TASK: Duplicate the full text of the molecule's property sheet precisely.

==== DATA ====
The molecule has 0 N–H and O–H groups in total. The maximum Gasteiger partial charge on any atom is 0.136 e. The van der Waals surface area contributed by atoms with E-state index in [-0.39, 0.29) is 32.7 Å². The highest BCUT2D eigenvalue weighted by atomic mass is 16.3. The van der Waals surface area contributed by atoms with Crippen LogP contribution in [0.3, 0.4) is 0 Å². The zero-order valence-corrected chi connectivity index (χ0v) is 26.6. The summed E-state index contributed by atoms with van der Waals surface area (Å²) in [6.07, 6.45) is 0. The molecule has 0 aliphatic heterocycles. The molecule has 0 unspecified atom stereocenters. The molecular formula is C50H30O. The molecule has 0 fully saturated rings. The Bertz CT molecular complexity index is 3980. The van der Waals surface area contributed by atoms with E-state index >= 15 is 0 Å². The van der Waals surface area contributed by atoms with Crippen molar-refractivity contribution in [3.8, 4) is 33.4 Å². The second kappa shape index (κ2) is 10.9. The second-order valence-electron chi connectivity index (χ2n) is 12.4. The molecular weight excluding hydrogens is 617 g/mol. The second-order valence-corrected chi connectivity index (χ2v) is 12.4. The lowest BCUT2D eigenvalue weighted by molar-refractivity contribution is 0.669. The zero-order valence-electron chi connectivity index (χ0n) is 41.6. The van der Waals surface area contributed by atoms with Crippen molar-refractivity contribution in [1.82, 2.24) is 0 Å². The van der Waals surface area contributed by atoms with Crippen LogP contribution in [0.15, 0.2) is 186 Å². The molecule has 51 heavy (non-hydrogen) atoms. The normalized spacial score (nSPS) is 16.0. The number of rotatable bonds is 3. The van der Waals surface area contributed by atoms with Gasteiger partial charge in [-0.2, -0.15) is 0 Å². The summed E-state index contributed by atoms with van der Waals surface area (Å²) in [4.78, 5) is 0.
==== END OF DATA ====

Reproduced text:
The molecule has 0 N–H and O–H groups in total. The maximum Gasteiger partial charge on any atom is 0.136 e. The van der Waals surface area contributed by atoms with E-state index in [-0.39, 0.29) is 32.7 Å². The highest BCUT2D eigenvalue weighted by atomic mass is 16.3. The van der Waals surface area contributed by atoms with Crippen LogP contribution in [0.3, 0.4) is 0 Å². The zero-order valence-corrected chi connectivity index (χ0v) is 26.6. The summed E-state index contributed by atoms with van der Waals surface area (Å²) in [6.07, 6.45) is 0. The molecule has 0 aliphatic heterocycles. The molecule has 0 unspecified atom stereocenters. The molecular formula is C50H30O. The molecule has 0 fully saturated rings. The Bertz CT molecular complexity index is 3980. The van der Waals surface area contributed by atoms with E-state index >= 15 is 0 Å². The van der Waals surface area contributed by atoms with Crippen molar-refractivity contribution in [3.8, 4) is 33.4 Å². The second kappa shape index (κ2) is 10.9. The second-order valence-electron chi connectivity index (χ2n) is 12.4. The molecular weight excluding hydrogens is 617 g/mol. The second-order valence-corrected chi connectivity index (χ2v) is 12.4. The lowest BCUT2D eigenvalue weighted by molar-refractivity contribution is 0.669. The zero-order valence-electron chi connectivity index (χ0n) is 41.6. The van der Waals surface area contributed by atoms with Crippen molar-refractivity contribution in [1.82, 2.24) is 0 Å². The van der Waals surface area contributed by atoms with Crippen LogP contribution in [0.15, 0.2) is 186 Å². The molecule has 51 heavy (non-hydrogen) atoms. The normalized spacial score (nSPS) is 16.0. The number of rotatable bonds is 3. The van der Waals surface area contributed by atoms with Gasteiger partial charge in [-0.2, -0.15) is 0 Å². The summed E-state index contributed by atoms with van der Waals surface area (Å²) in [4.78, 5) is 0.